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37 15.7 N 76 28.9 W
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Old 08-02-2011, 06:11   #23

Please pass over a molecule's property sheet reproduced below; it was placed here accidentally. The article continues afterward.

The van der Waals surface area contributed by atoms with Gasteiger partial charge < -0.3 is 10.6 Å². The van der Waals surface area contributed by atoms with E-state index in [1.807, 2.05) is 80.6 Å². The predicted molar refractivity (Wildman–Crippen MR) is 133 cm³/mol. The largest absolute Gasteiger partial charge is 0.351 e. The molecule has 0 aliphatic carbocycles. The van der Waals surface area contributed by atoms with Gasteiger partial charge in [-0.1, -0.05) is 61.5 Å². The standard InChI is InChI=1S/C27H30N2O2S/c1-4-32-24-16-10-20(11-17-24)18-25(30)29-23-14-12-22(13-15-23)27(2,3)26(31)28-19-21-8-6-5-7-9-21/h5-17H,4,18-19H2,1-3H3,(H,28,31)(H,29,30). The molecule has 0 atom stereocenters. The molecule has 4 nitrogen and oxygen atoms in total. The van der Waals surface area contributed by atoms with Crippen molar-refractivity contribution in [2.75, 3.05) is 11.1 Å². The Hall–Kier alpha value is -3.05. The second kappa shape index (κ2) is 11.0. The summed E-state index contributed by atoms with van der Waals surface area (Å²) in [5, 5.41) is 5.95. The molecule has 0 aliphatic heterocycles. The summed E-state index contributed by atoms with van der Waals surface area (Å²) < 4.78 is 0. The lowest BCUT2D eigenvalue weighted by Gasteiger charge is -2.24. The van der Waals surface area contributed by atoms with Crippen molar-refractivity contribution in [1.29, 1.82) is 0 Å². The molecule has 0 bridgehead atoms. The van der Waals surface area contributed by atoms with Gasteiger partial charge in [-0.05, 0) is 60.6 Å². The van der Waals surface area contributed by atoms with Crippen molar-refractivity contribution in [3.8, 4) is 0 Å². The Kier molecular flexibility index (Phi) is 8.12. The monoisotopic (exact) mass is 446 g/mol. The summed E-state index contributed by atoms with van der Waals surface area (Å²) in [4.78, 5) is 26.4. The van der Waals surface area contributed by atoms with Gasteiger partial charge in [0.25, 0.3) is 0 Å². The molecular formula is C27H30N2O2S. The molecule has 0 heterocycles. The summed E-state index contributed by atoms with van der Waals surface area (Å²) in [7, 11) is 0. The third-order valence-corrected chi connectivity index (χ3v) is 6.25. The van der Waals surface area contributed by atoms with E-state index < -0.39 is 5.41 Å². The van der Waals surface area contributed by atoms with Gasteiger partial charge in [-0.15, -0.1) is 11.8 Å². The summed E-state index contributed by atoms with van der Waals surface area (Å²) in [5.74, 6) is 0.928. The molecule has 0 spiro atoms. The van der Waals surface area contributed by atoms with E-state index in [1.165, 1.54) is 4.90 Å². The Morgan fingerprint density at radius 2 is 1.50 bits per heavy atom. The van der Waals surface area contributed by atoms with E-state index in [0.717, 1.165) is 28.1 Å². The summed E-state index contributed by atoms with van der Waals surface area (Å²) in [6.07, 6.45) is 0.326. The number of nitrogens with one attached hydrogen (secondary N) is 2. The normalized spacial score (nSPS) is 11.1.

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I have lucked out and had no problems with boat brokers, but I have heard of and read of many broker-related issues. This is one reason parties pay brokers--to make sure everything is legal and secure. However, there is one huge advantage in not dealing through a broker--you meet the other party in person and get to judge their character. Exchange phone numbers. Google the person. Etc. To me that goes a really long way towards being able to judge if the situation is legitimate. I personally would be very wary of exchanging funds until I could see the actual CG document for a larger boat in the U.S. You can do a search through the C.G. for liens just with the documentation number. State titling is much less secure, which is why many lenders require CG documentation. I have personally found that if someone wants your boat they are usually more than willing to pay in cash, or a certified check, and then wait until your bank says the funds are there, or you can have them wire funds. If someone seems antsy about waiting for a few days I would be highly suspicious of the whole deal. As to paying $1000 up front if I am buying--I would never do that unless the broker can show me at least copies of the relevant paperwork, and no red flags have been raised to that point. When dealing direct with the owner ask for proof of ownership and ID before paying a deposit.